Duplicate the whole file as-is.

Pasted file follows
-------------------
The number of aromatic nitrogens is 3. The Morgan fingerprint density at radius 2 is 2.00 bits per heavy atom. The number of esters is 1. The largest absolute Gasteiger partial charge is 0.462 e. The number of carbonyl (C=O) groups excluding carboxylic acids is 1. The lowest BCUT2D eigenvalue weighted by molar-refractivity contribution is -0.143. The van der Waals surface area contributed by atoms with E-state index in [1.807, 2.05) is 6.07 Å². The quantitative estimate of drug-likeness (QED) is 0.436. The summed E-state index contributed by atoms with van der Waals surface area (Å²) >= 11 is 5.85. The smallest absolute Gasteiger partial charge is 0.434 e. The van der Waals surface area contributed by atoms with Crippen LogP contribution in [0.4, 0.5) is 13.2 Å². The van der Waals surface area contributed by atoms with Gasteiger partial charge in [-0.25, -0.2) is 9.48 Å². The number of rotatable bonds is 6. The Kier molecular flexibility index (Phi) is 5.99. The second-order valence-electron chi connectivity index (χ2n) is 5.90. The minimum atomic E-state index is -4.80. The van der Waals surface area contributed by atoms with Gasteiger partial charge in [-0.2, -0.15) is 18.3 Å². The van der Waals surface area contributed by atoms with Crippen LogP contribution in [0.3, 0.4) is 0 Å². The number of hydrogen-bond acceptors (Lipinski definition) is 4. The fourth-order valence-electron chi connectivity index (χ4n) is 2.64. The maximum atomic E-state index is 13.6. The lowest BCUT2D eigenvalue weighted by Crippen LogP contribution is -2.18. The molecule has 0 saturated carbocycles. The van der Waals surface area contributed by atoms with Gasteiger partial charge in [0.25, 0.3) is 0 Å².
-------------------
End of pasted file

The number of aromatic nitrogens is 3. The Morgan fingerprint density at radius 2 is 2.00 bits per heavy atom. The number of esters is 1. The largest absolute Gasteiger partial charge is 0.462 e. The number of carbonyl (C=O) groups excluding carboxylic acids is 1. The lowest BCUT2D eigenvalue weighted by molar-refractivity contribution is -0.143. The van der Waals surface area contributed by atoms with E-state index in [1.807, 2.05) is 6.07 Å². The quantitative estimate of drug-likeness (QED) is 0.436. The summed E-state index contributed by atoms with van der Waals surface area (Å²) >= 11 is 5.85. The smallest absolute Gasteiger partial charge is 0.434 e. The van der Waals surface area contributed by atoms with Crippen LogP contribution in [0.4, 0.5) is 13.2 Å². The van der Waals surface area contributed by atoms with Gasteiger partial charge in [-0.25, -0.2) is 9.48 Å². The number of rotatable bonds is 6. The Kier molecular flexibility index (Phi) is 5.99. The second-order valence-electron chi connectivity index (χ2n) is 5.90. The minimum atomic E-state index is -4.80. The van der Waals surface area contributed by atoms with Gasteiger partial charge in [-0.2, -0.15) is 18.3 Å². The van der Waals surface area contributed by atoms with Crippen LogP contribution in [0.3, 0.4) is 0 Å². The number of hydrogen-bond acceptors (Lipinski definition) is 4. The fourth-order valence-electron chi connectivity index (χ4n) is 2.64. The maximum atomic E-state index is 13.6. The lowest BCUT2D eigenvalue weighted by Crippen LogP contribution is -2.18. The molecule has 0 saturated carbocycles. The van der Waals surface area contributed by atoms with Gasteiger partial charge in [0.25, 0.3) is 0 Å².